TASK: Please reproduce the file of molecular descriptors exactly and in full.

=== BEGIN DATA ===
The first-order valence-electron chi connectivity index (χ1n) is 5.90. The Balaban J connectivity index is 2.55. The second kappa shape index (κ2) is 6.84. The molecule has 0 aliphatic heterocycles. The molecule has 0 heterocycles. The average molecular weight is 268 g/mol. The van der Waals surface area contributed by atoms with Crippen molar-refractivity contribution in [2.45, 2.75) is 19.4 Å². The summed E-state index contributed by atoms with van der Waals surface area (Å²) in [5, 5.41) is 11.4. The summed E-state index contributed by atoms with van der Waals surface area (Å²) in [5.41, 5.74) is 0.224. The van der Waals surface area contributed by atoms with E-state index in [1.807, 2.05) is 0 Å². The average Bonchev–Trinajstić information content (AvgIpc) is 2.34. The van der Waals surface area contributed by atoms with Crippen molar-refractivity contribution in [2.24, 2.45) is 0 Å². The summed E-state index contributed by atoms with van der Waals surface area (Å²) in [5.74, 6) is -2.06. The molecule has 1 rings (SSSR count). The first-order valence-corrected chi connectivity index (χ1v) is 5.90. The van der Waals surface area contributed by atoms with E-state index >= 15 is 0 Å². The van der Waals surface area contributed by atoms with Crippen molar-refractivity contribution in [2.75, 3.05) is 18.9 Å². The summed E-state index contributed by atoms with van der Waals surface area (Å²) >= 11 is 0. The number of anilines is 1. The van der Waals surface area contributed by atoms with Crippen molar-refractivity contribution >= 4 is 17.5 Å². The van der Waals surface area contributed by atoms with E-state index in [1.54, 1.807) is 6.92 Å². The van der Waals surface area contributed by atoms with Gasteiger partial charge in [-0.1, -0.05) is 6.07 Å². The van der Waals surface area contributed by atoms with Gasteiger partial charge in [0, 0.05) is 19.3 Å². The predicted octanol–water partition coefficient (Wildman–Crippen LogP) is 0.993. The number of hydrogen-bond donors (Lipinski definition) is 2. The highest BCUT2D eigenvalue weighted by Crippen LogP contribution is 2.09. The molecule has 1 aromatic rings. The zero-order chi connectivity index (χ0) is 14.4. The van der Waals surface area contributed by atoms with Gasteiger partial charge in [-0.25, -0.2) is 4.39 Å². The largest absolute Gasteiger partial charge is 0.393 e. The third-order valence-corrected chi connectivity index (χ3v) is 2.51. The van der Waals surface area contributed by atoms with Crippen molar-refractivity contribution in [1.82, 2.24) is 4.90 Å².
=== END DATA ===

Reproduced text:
The first-order valence-electron chi connectivity index (χ1n) is 5.90. The Balaban J connectivity index is 2.55. The second kappa shape index (κ2) is 6.84. The molecule has 0 aliphatic heterocycles. The molecule has 0 heterocycles. The average molecular weight is 268 g/mol. The van der Waals surface area contributed by atoms with Crippen molar-refractivity contribution in [2.45, 2.75) is 19.4 Å². The summed E-state index contributed by atoms with van der Waals surface area (Å²) in [5, 5.41) is 11.4. The summed E-state index contributed by atoms with van der Waals surface area (Å²) in [5.41, 5.74) is 0.224. The van der Waals surface area contributed by atoms with E-state index in [1.807, 2.05) is 0 Å². The average Bonchev–Trinajstić information content (AvgIpc) is 2.34. The van der Waals surface area contributed by atoms with Crippen molar-refractivity contribution in [2.24, 2.45) is 0 Å². The summed E-state index contributed by atoms with van der Waals surface area (Å²) in [5.74, 6) is -2.06. The molecule has 1 rings (SSSR count). The first-order valence-corrected chi connectivity index (χ1v) is 5.90. The van der Waals surface area contributed by atoms with E-state index >= 15 is 0 Å². The van der Waals surface area contributed by atoms with Crippen molar-refractivity contribution in [2.75, 3.05) is 18.9 Å². The summed E-state index contributed by atoms with van der Waals surface area (Å²) >= 11 is 0. The number of anilines is 1. The van der Waals surface area contributed by atoms with Crippen molar-refractivity contribution >= 4 is 17.5 Å². The van der Waals surface area contributed by atoms with E-state index in [1.54, 1.807) is 6.92 Å². The van der Waals surface area contributed by atoms with Gasteiger partial charge in [-0.1, -0.05) is 6.07 Å². The van der Waals surface area contributed by atoms with Gasteiger partial charge in [0, 0.05) is 19.3 Å². The predicted octanol–water partition coefficient (Wildman–Crippen LogP) is 0.993. The number of hydrogen-bond donors (Lipinski definition) is 2. The highest BCUT2D eigenvalue weighted by Crippen LogP contribution is 2.09. The molecule has 1 aromatic rings. The zero-order chi connectivity index (χ0) is 14.4. The van der Waals surface area contributed by atoms with Gasteiger partial charge in [-0.25, -0.2) is 4.39 Å². The largest absolute Gasteiger partial charge is 0.393 e. The third-order valence-corrected chi connectivity index (χ3v) is 2.51. The van der Waals surface area contributed by atoms with Crippen molar-refractivity contribution in [1.82, 2.24) is 4.90 Å².